Set a good example by making exercise and eating right a part of your daily routine also. Limit fast-food meals. Discuss the options available at fast-food restaurants and help your teen find a healthy, balanced diet. Fat should not come from junk food but from healthier foods such as low-fat cheese or low-fat yogurt.

Keep the household supply of junk food such as candy, cookies, and potato chips to a minimum. Stock up on low-fat healthy items for snacking such as fruit, raw vegetables, whole-grain crackers, and low-fat yogurt. Encourage eating fruits and vegetables as snacks.

Check with your teen's doctor about the proper amounts of calories, fat, protein, and carbohydrates for your teen. As a parent, model good eating habits. Make mealtime family time 5 times per week or more —eating meals together helps with communication and reduces teen risk-taking. Teens females and males are naturally curious about sex.

This is completely normal and healthy. However, teens may be pressured into having sex too soon by their peers or the media. Talk with your son to understand his feelings and views about sex. Start early and provide him with access to information that is accurate and appropriate. Delaying sexual involvement could be the most important decision he makes.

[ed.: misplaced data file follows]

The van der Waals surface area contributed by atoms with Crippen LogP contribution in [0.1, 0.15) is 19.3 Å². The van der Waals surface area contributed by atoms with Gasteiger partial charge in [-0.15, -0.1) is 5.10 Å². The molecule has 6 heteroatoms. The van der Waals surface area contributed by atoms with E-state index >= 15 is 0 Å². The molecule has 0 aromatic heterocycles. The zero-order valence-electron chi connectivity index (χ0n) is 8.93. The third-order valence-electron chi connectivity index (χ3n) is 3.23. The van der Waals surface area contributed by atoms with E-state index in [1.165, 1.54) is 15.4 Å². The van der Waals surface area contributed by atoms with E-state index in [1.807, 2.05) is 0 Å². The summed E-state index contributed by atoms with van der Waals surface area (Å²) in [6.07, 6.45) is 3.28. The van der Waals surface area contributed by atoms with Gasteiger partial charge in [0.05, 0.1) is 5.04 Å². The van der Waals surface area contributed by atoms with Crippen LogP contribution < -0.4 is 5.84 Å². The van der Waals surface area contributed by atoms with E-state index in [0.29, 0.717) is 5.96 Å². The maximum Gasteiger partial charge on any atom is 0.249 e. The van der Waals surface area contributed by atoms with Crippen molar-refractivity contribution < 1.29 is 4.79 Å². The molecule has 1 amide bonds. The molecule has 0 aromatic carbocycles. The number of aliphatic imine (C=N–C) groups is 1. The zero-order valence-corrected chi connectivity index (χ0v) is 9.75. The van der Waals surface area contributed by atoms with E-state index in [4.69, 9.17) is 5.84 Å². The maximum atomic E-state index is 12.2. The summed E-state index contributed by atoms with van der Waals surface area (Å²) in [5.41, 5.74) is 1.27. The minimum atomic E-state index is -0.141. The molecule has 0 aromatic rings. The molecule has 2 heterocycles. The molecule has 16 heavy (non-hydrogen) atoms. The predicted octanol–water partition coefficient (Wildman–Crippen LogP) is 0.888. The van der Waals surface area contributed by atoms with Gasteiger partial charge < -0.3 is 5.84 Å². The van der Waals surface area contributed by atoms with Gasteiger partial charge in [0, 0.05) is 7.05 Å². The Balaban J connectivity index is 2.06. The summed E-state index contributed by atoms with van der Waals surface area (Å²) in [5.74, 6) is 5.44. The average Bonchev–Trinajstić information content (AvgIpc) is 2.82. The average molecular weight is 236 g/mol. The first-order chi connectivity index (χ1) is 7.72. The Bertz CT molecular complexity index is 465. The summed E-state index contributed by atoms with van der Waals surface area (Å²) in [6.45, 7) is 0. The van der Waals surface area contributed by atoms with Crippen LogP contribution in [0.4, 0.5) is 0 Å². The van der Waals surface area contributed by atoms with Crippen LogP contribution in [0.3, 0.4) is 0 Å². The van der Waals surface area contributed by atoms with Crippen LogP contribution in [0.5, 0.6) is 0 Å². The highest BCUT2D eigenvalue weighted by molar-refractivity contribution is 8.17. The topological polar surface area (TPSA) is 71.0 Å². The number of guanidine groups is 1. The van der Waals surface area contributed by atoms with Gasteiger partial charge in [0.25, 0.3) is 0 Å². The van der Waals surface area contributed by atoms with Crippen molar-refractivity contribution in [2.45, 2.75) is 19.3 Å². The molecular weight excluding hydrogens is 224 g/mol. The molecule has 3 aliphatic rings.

Before your teen becomes sexually active, make sure you discuss the following topics:. Medical and physical risks. Risks include unwanted pregnancy and sexually transmitted infections STIs such as gonorrhea, chlamydia, hepatitis B, syphilis, herpes, HIV the virus that causes AIDSand HPV human papillomavirus—the virus that can cause cancers of the mouth and throat, cervix, and genitals in teens and adults. Emotional risks. Teens who have sex before they are emotionally ready may regret the decision when they are older or feel guilty, frightened, or ashamed from the experience.

Your teen should ask himself or herself, "Am I ready to have sex? Promoting safer sex. Anyone who is sexually active needs to be aware of how to prevent unintended pregnancies, as well as how to protect against STIs. Condoms should always be used along with a second method of contraception to prevent pregnancy and reduce the risk of STIs.

Setting limits.